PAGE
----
The November 6th elections saw a lot of historic decisions made in the United States -- the first black president re-elected, marijuana legalized for the first time in two states, gay marriage affirmed by the voters in four, and even the first openly gay senator. But perhaps the most underreported result yesterday came from outside the country altogether: in the commonwealth of Puerto Rico, a solid majority voted to reject the island's current status and join America as the long-fabled 51st state. How the bid might fare in Congress is an open question, but both President Obama and Republican leaders have vowed support for the statehood movement if it proves successful at the ballot box (while D.C. officials ponder a two-fer gambit to grease the wheels). Though it would be the poorest state, joining the Union might bring economic benefits to both sides [PDF]. And politically, some argue the island might prove to be a reliably red state, despite the Hispanic population, although arch-conservative governor and Romney ally Luis Fortuño appears headed toward a narrow loss. But the most important question here, as always, is: how to redesign the flag? (Puerto Rican statehood discussed previously.)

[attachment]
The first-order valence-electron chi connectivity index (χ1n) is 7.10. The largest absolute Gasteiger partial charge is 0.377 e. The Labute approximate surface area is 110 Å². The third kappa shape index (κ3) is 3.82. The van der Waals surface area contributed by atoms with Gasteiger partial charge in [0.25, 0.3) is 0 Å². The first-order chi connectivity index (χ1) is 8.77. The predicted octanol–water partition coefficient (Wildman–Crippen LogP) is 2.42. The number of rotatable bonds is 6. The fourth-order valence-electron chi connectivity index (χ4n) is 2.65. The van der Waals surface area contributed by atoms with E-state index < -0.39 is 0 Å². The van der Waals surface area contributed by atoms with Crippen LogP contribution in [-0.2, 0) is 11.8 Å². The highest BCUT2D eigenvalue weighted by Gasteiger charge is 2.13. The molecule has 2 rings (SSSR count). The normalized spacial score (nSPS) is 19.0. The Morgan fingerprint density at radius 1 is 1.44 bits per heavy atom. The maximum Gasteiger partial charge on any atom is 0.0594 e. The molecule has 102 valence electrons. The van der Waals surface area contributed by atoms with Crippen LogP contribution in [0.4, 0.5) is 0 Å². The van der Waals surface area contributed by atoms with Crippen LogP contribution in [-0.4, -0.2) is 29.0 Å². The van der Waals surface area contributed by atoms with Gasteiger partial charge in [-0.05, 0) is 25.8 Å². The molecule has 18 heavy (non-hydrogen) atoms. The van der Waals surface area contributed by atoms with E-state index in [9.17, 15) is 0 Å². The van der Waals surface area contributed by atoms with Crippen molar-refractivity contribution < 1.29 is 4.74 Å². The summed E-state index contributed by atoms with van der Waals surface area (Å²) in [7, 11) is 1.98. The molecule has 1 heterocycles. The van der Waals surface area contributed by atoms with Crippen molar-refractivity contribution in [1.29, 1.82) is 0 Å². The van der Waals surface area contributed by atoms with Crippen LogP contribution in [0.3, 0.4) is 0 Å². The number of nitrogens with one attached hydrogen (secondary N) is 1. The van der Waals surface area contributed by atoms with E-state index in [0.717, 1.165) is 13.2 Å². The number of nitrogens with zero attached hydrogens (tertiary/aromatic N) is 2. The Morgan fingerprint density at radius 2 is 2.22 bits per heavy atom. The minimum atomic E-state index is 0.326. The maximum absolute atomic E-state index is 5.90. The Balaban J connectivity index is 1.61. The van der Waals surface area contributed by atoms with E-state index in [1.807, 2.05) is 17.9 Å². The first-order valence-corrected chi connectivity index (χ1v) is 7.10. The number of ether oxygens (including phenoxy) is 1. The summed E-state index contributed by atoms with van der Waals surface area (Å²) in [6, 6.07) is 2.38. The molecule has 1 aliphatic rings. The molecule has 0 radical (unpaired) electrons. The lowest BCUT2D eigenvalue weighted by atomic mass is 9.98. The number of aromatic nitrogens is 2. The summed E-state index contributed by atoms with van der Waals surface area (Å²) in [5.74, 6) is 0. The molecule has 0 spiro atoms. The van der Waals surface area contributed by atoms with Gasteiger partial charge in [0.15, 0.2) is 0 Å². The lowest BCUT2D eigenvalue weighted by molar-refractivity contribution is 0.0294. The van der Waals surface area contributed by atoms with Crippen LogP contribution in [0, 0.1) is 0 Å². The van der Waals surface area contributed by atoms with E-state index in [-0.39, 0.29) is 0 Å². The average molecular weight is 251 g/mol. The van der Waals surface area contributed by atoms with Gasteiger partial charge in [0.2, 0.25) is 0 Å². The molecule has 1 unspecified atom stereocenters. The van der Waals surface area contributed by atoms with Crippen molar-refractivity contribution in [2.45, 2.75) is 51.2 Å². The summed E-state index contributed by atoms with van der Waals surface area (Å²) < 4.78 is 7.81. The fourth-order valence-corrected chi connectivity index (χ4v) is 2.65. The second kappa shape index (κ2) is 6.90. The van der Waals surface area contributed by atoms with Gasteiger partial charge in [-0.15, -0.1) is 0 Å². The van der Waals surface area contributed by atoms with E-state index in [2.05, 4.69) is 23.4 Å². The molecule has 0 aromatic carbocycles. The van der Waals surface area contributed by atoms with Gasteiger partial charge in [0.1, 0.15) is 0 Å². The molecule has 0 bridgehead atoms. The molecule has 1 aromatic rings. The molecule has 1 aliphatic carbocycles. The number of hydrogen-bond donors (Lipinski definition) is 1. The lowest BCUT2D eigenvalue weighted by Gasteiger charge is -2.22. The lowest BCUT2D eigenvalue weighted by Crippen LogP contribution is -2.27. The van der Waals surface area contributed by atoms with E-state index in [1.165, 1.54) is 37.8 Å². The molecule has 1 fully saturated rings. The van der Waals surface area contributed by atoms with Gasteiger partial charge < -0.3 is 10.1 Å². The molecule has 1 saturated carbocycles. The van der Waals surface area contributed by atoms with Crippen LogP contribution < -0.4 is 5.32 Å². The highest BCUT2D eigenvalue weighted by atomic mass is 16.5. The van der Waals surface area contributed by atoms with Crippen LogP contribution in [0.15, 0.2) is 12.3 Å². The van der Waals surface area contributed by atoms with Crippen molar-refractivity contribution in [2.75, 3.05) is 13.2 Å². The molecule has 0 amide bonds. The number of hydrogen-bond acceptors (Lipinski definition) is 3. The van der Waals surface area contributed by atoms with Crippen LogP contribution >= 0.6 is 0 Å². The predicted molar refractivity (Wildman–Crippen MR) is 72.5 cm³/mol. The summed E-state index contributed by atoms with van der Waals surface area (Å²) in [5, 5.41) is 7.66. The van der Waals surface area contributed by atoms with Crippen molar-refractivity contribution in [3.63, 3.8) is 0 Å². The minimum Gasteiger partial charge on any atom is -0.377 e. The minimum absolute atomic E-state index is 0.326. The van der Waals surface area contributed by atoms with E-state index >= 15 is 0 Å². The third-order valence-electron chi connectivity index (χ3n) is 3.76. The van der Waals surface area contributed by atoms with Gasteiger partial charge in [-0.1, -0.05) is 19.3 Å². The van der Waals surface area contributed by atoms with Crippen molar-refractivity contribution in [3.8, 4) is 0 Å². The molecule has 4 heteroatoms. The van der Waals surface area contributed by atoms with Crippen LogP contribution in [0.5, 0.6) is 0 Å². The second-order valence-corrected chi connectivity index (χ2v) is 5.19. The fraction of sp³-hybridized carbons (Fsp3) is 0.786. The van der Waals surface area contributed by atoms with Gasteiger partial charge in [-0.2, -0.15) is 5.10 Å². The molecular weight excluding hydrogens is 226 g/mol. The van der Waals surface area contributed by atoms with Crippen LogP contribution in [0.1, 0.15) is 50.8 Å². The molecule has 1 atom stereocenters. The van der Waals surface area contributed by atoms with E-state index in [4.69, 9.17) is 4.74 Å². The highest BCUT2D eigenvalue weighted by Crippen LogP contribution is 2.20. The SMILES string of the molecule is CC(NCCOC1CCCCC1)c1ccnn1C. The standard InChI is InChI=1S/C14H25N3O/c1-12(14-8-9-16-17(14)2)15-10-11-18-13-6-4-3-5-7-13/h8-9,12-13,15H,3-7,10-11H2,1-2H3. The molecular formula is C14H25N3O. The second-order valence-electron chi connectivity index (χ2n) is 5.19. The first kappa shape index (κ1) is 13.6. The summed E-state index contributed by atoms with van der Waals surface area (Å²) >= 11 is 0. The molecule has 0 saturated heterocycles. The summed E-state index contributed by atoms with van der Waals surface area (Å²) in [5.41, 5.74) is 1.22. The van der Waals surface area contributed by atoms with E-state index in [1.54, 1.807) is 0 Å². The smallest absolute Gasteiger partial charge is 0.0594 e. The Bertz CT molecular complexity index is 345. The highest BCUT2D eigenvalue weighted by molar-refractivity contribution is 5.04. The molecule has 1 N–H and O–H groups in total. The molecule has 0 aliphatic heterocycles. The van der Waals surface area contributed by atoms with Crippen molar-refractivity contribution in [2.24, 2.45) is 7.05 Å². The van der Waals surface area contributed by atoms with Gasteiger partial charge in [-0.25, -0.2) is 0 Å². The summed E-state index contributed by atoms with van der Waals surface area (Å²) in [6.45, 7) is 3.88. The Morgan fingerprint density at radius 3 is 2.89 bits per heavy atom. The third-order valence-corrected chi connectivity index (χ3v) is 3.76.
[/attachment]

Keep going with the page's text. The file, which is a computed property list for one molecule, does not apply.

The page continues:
"The thing that kills me about education is that it's so touchy-feely...if the children don't know how to read, I don't care how creative you are. You're not doing your job". Michelle Rhee is polarizing, inexperienced, abrasive, and young - and with urban school systems all over the country watching, she is trying to rebuild DC's famously troubled public school system (link to full series). [more inside]
If breakfast is the most important meal of the day, what are the most important people in the political spectrum eating for breakfast then? Obama eats eggs, McCain eats cereal, Pelosi eats... ice cream? Politicians and reporters divulge their breakfasts inside the beltway.